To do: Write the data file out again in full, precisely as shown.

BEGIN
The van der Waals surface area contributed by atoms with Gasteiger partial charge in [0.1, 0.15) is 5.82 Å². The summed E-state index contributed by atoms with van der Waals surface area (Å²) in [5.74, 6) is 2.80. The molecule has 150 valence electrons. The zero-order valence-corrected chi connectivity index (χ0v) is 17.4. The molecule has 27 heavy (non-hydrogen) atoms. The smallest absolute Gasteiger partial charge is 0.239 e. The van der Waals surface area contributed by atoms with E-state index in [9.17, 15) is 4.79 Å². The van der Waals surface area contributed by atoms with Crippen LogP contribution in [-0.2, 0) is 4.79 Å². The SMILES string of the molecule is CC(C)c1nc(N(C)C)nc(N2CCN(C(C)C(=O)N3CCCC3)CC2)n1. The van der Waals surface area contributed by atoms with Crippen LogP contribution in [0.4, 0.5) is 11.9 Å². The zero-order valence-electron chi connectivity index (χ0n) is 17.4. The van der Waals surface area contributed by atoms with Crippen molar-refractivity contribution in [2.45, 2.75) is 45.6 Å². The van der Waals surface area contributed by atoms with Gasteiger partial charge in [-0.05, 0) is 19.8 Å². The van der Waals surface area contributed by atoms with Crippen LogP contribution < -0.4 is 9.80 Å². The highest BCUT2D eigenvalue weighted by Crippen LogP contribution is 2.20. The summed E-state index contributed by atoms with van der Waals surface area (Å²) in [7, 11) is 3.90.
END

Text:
The van der Waals surface area contributed by atoms with Gasteiger partial charge in [0.1, 0.15) is 5.82 Å². The summed E-state index contributed by atoms with van der Waals surface area (Å²) in [5.74, 6) is 2.80. The molecule has 150 valence electrons. The zero-order valence-corrected chi connectivity index (χ0v) is 17.4. The molecule has 27 heavy (non-hydrogen) atoms. The smallest absolute Gasteiger partial charge is 0.239 e. The van der Waals surface area contributed by atoms with E-state index in [9.17, 15) is 4.79 Å². The van der Waals surface area contributed by atoms with Crippen LogP contribution in [-0.2, 0) is 4.79 Å². The SMILES string of the molecule is CC(C)c1nc(N(C)C)nc(N2CCN(C(C)C(=O)N3CCCC3)CC2)n1. The van der Waals surface area contributed by atoms with Crippen LogP contribution in [0.4, 0.5) is 11.9 Å². The zero-order valence-electron chi connectivity index (χ0n) is 17.4. The van der Waals surface area contributed by atoms with Crippen molar-refractivity contribution in [2.45, 2.75) is 45.6 Å². The van der Waals surface area contributed by atoms with Gasteiger partial charge in [-0.05, 0) is 19.8 Å². The van der Waals surface area contributed by atoms with Crippen LogP contribution < -0.4 is 9.80 Å². The highest BCUT2D eigenvalue weighted by Crippen LogP contribution is 2.20. The summed E-state index contributed by atoms with van der Waals surface area (Å²) in [7, 11) is 3.90.